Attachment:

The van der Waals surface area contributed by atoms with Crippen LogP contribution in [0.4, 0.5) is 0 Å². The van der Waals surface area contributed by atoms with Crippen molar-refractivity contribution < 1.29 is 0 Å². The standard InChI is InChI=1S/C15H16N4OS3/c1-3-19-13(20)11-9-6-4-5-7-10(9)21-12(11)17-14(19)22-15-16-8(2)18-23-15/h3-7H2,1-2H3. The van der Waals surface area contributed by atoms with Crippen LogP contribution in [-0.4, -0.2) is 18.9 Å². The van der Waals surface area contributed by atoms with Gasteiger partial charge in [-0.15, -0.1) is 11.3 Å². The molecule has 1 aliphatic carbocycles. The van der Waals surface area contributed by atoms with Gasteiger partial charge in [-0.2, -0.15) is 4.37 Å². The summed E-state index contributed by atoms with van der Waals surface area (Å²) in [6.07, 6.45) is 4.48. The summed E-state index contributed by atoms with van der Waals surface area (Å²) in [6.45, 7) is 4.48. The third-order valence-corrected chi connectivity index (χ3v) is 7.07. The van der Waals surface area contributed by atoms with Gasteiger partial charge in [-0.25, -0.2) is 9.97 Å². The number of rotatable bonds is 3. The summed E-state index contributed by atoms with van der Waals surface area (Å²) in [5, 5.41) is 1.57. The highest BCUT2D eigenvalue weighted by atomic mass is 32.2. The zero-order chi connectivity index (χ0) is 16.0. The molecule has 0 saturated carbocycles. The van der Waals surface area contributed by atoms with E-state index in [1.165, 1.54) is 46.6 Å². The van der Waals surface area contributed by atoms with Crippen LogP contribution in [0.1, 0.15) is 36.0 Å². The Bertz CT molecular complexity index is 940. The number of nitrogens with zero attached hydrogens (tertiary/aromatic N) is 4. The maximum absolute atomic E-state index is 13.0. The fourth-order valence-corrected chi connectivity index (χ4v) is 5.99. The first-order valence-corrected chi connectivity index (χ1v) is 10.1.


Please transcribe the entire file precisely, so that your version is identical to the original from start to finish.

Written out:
The van der Waals surface area contributed by atoms with Crippen LogP contribution in [0.4, 0.5) is 0 Å². The van der Waals surface area contributed by atoms with Crippen molar-refractivity contribution < 1.29 is 0 Å². The standard InChI is InChI=1S/C15H16N4OS3/c1-3-19-13(20)11-9-6-4-5-7-10(9)21-12(11)17-14(19)22-15-16-8(2)18-23-15/h3-7H2,1-2H3. The van der Waals surface area contributed by atoms with Crippen LogP contribution in [-0.4, -0.2) is 18.9 Å². The van der Waals surface area contributed by atoms with Gasteiger partial charge in [-0.15, -0.1) is 11.3 Å². The molecule has 1 aliphatic carbocycles. The van der Waals surface area contributed by atoms with Gasteiger partial charge in [-0.2, -0.15) is 4.37 Å². The summed E-state index contributed by atoms with van der Waals surface area (Å²) in [6.07, 6.45) is 4.48. The summed E-state index contributed by atoms with van der Waals surface area (Å²) in [6.45, 7) is 4.48. The third-order valence-corrected chi connectivity index (χ3v) is 7.07. The van der Waals surface area contributed by atoms with Gasteiger partial charge in [-0.25, -0.2) is 9.97 Å². The number of rotatable bonds is 3. The summed E-state index contributed by atoms with van der Waals surface area (Å²) in [5, 5.41) is 1.57. The highest BCUT2D eigenvalue weighted by atomic mass is 32.2. The zero-order chi connectivity index (χ0) is 16.0. The molecule has 0 saturated carbocycles. The van der Waals surface area contributed by atoms with E-state index in [1.165, 1.54) is 46.6 Å². The van der Waals surface area contributed by atoms with Crippen LogP contribution in [0.1, 0.15) is 36.0 Å². The Bertz CT molecular complexity index is 940. The number of nitrogens with zero attached hydrogens (tertiary/aromatic N) is 4. The maximum absolute atomic E-state index is 13.0. The fourth-order valence-corrected chi connectivity index (χ4v) is 5.99. The first-order valence-corrected chi connectivity index (χ1v) is 10.1.